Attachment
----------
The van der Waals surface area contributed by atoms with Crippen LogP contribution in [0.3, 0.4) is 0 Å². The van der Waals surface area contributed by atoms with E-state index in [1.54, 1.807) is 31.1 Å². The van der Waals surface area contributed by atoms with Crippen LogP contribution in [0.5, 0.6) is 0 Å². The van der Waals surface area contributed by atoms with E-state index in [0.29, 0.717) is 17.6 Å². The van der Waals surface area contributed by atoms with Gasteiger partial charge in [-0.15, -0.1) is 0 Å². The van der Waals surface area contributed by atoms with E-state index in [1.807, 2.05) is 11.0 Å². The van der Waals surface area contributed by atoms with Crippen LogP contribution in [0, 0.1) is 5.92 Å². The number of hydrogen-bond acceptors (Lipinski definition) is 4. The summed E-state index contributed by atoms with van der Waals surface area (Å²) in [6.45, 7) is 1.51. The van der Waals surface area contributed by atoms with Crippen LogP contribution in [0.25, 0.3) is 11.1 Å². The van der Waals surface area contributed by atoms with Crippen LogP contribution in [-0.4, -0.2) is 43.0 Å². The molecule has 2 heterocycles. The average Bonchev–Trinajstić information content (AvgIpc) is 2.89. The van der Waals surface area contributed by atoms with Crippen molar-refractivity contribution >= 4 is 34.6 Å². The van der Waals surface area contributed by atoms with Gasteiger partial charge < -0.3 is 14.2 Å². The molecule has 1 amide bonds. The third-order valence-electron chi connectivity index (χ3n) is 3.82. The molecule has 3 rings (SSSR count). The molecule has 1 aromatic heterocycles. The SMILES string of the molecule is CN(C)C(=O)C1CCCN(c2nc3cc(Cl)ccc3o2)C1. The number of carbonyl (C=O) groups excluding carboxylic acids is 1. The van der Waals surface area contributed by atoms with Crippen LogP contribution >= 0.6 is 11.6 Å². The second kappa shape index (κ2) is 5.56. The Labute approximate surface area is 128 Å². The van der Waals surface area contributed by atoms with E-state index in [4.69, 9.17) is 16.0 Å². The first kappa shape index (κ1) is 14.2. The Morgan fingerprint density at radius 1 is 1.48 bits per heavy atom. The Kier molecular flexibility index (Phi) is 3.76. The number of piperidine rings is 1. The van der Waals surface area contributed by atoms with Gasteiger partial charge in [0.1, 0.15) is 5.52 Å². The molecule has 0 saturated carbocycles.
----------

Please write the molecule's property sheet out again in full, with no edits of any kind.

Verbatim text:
The van der Waals surface area contributed by atoms with Crippen LogP contribution in [0.3, 0.4) is 0 Å². The van der Waals surface area contributed by atoms with E-state index in [1.54, 1.807) is 31.1 Å². The van der Waals surface area contributed by atoms with Crippen LogP contribution in [0.5, 0.6) is 0 Å². The van der Waals surface area contributed by atoms with E-state index in [0.29, 0.717) is 17.6 Å². The van der Waals surface area contributed by atoms with Gasteiger partial charge in [-0.15, -0.1) is 0 Å². The van der Waals surface area contributed by atoms with E-state index in [1.807, 2.05) is 11.0 Å². The van der Waals surface area contributed by atoms with Crippen LogP contribution in [0, 0.1) is 5.92 Å². The number of hydrogen-bond acceptors (Lipinski definition) is 4. The summed E-state index contributed by atoms with van der Waals surface area (Å²) in [6.45, 7) is 1.51. The van der Waals surface area contributed by atoms with Crippen LogP contribution in [0.25, 0.3) is 11.1 Å². The van der Waals surface area contributed by atoms with Crippen LogP contribution in [-0.4, -0.2) is 43.0 Å². The molecule has 2 heterocycles. The average Bonchev–Trinajstić information content (AvgIpc) is 2.89. The van der Waals surface area contributed by atoms with Crippen molar-refractivity contribution >= 4 is 34.6 Å². The van der Waals surface area contributed by atoms with Gasteiger partial charge < -0.3 is 14.2 Å². The molecule has 1 amide bonds. The third-order valence-electron chi connectivity index (χ3n) is 3.82. The molecule has 3 rings (SSSR count). The molecule has 1 aromatic heterocycles. The SMILES string of the molecule is CN(C)C(=O)C1CCCN(c2nc3cc(Cl)ccc3o2)C1. The number of carbonyl (C=O) groups excluding carboxylic acids is 1. The van der Waals surface area contributed by atoms with Crippen LogP contribution >= 0.6 is 11.6 Å². The second kappa shape index (κ2) is 5.56. The Labute approximate surface area is 128 Å². The van der Waals surface area contributed by atoms with E-state index in [4.69, 9.17) is 16.0 Å². The first kappa shape index (κ1) is 14.2. The Morgan fingerprint density at radius 1 is 1.48 bits per heavy atom. The Kier molecular flexibility index (Phi) is 3.76. The number of piperidine rings is 1. The van der Waals surface area contributed by atoms with Gasteiger partial charge in [0.1, 0.15) is 5.52 Å². The molecule has 0 saturated carbocycles.